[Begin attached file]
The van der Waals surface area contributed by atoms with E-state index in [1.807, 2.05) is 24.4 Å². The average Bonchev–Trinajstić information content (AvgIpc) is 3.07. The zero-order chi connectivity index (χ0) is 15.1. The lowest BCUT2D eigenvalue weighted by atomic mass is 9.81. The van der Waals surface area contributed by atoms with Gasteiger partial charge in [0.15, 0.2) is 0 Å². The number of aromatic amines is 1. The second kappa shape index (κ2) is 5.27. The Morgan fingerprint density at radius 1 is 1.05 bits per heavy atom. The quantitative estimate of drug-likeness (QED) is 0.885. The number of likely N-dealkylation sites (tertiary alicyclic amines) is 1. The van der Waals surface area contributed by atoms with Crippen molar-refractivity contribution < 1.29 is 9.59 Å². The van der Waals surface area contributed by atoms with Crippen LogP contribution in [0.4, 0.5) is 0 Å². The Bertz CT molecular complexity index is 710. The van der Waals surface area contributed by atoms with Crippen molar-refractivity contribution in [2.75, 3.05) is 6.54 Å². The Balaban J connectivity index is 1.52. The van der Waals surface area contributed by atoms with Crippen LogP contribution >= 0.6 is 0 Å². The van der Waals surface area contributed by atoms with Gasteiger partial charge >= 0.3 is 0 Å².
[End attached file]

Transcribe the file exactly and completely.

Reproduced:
The van der Waals surface area contributed by atoms with E-state index in [1.807, 2.05) is 24.4 Å². The average Bonchev–Trinajstić information content (AvgIpc) is 3.07. The zero-order chi connectivity index (χ0) is 15.1. The lowest BCUT2D eigenvalue weighted by atomic mass is 9.81. The van der Waals surface area contributed by atoms with Gasteiger partial charge in [0.15, 0.2) is 0 Å². The number of aromatic amines is 1. The second kappa shape index (κ2) is 5.27. The Morgan fingerprint density at radius 1 is 1.05 bits per heavy atom. The quantitative estimate of drug-likeness (QED) is 0.885. The number of likely N-dealkylation sites (tertiary alicyclic amines) is 1. The van der Waals surface area contributed by atoms with Crippen molar-refractivity contribution < 1.29 is 9.59 Å². The van der Waals surface area contributed by atoms with Crippen LogP contribution in [0.4, 0.5) is 0 Å². The Bertz CT molecular complexity index is 710. The van der Waals surface area contributed by atoms with Crippen molar-refractivity contribution in [2.75, 3.05) is 6.54 Å². The Balaban J connectivity index is 1.52. The van der Waals surface area contributed by atoms with Crippen LogP contribution >= 0.6 is 0 Å². The van der Waals surface area contributed by atoms with Gasteiger partial charge >= 0.3 is 0 Å².